Young voters and the small donor non-‘revolution’

Brennan Center for Justice grant writer Nate Frentz published a piece today on entitled “Protect Young Voters — save campaign finance reform.” Frentz bemons the potential impact of the upcoming decision in Citizens United v. FEC, worrying a decision affirming free speech rights would disenfranchise young voters. He speaks of the record number of voters in the 18-30 age bracket, and of the so-called “small-donor revolution” in the 2008 election, which Obama ethics lawyer Norm Eisen hilariously compared to the American revolution.

Frentz cites a Campaign Finance Institute study showing that “all small donors of any age account for only 6 to 22 percent of the funds collected by Democratic and Republican senatorial candidates,” but leaves out a huge CFI study that contradicts his next point about the “small-donor revolution.”

Apparently, the word revolution also does not carry a particularly strong implication in Frentz’s mind, as the percentage of Obama’s funds coming from small donors was 26 percent, while in 2004 President Bush’s campaign received 25 percent of its donations from small donors, according to the Campaign Finance Institute. Obama’s campaign finance lawyer Bob Bauer has disputed the methodology of this study, claiming that donors who repeatedly gave small amount adding up to over $200 (but less than $1,000) should be categorized as small donors and not “mid-range repeaters,” but the CFI study gave no such leeway to repeat direct mail small donors for Bush, etc.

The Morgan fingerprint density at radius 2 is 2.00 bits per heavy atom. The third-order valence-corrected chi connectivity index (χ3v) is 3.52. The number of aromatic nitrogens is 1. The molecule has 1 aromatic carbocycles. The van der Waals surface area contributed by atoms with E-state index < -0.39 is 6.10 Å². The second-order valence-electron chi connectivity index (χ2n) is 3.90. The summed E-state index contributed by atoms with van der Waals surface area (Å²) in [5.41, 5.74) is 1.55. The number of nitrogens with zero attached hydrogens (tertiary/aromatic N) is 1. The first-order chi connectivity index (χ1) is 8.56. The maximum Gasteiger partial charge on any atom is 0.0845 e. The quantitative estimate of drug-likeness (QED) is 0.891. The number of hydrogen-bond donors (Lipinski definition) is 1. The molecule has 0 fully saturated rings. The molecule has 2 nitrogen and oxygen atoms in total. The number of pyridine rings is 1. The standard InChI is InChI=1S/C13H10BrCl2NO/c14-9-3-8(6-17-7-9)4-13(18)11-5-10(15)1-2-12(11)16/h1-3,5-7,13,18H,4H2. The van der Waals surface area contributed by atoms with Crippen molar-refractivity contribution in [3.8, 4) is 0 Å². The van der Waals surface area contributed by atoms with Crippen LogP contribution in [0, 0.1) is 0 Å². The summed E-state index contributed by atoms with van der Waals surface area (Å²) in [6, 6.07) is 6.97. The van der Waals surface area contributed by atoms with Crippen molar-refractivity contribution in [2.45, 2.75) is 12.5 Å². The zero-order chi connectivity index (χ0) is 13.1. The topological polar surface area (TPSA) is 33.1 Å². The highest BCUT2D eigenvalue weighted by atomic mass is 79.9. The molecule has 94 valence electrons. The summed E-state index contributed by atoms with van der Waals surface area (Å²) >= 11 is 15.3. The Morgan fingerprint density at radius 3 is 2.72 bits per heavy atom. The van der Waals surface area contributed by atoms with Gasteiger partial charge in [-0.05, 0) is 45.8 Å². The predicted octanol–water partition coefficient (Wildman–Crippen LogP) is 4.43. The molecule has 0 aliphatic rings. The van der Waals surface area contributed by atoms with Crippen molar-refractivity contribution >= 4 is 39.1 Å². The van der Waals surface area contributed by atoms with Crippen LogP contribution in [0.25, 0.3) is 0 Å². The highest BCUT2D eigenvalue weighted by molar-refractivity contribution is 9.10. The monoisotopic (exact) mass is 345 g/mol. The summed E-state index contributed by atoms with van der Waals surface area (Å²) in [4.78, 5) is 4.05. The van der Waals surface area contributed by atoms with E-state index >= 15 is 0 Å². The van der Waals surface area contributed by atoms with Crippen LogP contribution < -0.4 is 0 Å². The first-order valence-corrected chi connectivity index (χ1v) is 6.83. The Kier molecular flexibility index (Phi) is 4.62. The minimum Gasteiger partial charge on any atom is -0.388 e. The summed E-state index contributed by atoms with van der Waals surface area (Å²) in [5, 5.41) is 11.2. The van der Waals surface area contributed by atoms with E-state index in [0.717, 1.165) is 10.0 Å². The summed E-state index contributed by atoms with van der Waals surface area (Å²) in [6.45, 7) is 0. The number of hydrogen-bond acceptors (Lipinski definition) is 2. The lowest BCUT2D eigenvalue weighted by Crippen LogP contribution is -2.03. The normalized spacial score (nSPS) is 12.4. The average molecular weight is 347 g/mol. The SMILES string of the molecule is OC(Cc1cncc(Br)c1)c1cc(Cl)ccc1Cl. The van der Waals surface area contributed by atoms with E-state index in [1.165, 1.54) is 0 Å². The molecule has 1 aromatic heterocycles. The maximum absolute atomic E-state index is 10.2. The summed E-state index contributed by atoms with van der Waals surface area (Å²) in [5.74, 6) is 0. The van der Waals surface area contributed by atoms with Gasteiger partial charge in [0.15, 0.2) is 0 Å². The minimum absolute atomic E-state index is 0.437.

The main point of this post, though, is that small donors will somehow be drowned out by corporate independent expenditures, as if an individual small donor’s contribution — or even the aggregate of small donor contributions — is somehow determinative from a financial perspective. Obama’s small donors — 26 percent of his haul, $117 million in all — is almost twice the $64 million pulled in by Bush, but that simply means that so-called large donors also donated a great deal more. As Brad Smith has pointed out, the maximum $4,600 total donation amounts to about two-thirds of one one-thousandth of one percent of Obama’s total campaign take. By Frentz’ standard, small donors are already drowned out by large donors, who are themselves drowned out by the campaign’s overall fundraising.

After spending the entire article lauding the power of the small donor in 2008, Frentz cites voluntary public funding as a route that will ensure that young Americans “still matter to our democracy, no matter how the [C]ourt rules,” while completely ignoring that in the past election, John McCain accepted taxpayer funding and was blown out in spending by a more than 2 to 1 ratio by the man spear-heading the “small donor revolution.” How ironic. If Citizens United wins big, and Austin and McConnell are overturned, it’s hard to imagine Congress voting to limit themselves with taxpayer money in their campaigns when others can speak freely. In fact, the better — and more likely — campaign finance solution would be for Congress to raise or repeal the arbitrary contribution limits.

The beauty of democracy in this country is that whether you donate $1 or $1,000,000, when the polls open, your vote is equal. If someone has a problem with a candidate benefiting from a corporate expenditure, they can simply vote for someone else, as is their right.

The Center for Competitive Politics is now the Institute for Free Speech.